The selection of FinTech bootcamps isn’t nearly as big as you would find in other fields like data science or coding, but you still have quite a few options to look at. You’ll want to consider all the strengths and weaknesses so you can make the right choice for your situation.
Availability – Although increasing numbers of bootcamps are becoming available online, many are still held in locations where you must be physically present. Even many of the programs offered online are only open to students within the state or region, a result of developing curriculum in line with the demands of local employers. Couple this with the daily scheduling demands of synchronous courses in different time zones, and it becomes clear that it really is wise to go with one that’s either close to home or in a market where you might want to put down roots. At the end of the day, the fixed duration and schedule has to align with your availability; distractions and missed days during a bootcamp are as good as throwing your money away.
Entry requirements – Most FinTech bootcamps have relatively relaxed enrollment requirements, but some may require that you have a certain amount of industry experience under your belt, a degree in the field, or rudimentary programming skills at the very least. There are different options for different career stages, so don’t look at post-degree Officer Candidate School options if what you really need is grunt-level basic training.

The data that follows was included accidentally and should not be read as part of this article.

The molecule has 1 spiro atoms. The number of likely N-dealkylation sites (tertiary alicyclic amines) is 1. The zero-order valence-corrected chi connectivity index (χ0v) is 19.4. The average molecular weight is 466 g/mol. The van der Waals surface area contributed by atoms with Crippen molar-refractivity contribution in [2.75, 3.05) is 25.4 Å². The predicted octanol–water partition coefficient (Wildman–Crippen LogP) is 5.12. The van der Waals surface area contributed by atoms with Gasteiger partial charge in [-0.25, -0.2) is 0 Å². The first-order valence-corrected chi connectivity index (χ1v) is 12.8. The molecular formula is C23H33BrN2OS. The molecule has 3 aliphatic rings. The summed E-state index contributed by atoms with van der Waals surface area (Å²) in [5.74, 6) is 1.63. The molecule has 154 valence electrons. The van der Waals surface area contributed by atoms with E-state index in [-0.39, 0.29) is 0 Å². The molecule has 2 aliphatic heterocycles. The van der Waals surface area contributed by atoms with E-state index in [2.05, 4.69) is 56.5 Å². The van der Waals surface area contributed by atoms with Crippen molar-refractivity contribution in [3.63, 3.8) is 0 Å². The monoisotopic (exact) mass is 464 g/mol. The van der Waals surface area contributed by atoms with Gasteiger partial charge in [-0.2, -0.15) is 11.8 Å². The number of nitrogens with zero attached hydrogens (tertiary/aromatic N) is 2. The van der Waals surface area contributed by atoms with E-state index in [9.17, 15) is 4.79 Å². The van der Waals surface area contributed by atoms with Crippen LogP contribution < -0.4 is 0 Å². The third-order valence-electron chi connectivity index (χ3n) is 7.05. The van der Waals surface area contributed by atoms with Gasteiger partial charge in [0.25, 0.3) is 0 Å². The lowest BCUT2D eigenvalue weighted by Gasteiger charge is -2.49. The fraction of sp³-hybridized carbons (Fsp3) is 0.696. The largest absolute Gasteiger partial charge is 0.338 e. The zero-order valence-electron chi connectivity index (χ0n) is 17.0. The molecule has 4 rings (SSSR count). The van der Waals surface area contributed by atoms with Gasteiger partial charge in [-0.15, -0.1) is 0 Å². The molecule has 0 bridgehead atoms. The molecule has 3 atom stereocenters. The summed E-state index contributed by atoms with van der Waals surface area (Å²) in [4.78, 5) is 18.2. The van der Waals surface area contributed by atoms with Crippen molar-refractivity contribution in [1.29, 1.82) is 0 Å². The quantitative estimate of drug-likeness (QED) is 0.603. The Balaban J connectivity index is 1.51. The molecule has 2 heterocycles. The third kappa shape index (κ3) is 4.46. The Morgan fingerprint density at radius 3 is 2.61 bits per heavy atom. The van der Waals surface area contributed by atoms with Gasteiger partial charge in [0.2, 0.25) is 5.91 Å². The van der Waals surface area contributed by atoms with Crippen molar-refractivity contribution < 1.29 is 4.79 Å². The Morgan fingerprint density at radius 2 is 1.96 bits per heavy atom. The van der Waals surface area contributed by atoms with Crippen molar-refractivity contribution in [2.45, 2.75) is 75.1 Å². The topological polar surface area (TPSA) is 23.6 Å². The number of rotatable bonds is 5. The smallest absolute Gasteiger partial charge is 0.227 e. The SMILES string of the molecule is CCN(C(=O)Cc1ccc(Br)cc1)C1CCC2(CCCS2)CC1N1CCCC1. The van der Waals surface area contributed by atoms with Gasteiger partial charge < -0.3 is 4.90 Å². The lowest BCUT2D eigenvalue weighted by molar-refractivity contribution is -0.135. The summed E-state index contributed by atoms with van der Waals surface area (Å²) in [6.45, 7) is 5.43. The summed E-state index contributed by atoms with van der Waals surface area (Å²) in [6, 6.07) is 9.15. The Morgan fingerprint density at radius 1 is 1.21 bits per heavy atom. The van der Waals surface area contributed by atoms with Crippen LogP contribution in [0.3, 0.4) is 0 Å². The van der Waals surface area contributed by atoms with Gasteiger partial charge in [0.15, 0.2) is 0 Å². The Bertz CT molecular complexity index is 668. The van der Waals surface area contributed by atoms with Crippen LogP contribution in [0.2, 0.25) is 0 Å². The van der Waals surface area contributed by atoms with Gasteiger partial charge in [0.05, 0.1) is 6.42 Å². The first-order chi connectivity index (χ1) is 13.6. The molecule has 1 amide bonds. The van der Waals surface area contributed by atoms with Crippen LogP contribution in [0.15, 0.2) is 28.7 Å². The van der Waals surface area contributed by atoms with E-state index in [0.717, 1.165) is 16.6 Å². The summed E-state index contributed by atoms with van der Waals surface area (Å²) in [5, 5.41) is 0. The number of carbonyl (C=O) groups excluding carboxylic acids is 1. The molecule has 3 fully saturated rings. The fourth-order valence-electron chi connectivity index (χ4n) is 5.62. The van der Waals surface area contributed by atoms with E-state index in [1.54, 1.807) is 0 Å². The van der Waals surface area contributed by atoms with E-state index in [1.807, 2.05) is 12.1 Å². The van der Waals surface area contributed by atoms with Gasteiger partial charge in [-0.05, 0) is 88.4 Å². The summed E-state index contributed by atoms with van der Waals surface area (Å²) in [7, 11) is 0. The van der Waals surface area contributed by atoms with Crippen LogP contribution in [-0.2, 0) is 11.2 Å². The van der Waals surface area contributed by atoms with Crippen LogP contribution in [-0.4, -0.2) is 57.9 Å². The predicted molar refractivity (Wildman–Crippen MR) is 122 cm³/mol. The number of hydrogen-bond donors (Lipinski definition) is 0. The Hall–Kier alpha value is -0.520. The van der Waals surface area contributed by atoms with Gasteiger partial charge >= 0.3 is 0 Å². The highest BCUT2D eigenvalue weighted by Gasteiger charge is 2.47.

Cost – A wide range of costs reflect the multitude of different purposes, lengths, and depth of study available in bootcamps. You’ll need to find a combination that accommodates both your bank account and your educational needs, but the good news is that you won’t likely have to go bargain hunting for some second-rate option that makes big quality compromises just to save you a few nickels. As a rule, the whole idea of a bootcamp is to get you the training you need fast without all the extraneous educational extras that end up adding up to a mountain of student debt. Programs tend to be priced competitively, so find the one that’s right for you and you can be confident you’ll be saving a mint over the cost of a degree.
Portfolio Development – Bootcamps are all about learning by doing. After the courses are done, your skills will be your primary credential, not a fancy degree in a cheap frame on the wall. If you’re interested in this kind of zero BS skills training, you need to orient your thinking around the value of the skills you can showcase instead of the name of the school you attend. You should check out the types of capstone projects that the bootcamps on your radar take you through, as well as how much, or little, involvement your fellow students will have. A program with a lot of team-based projects may mean less opportunity to drill down into the specific aspects of FinTech and won’t do as much to help you build a portfolio that reflects your individual contributions and the skills you developed in the process.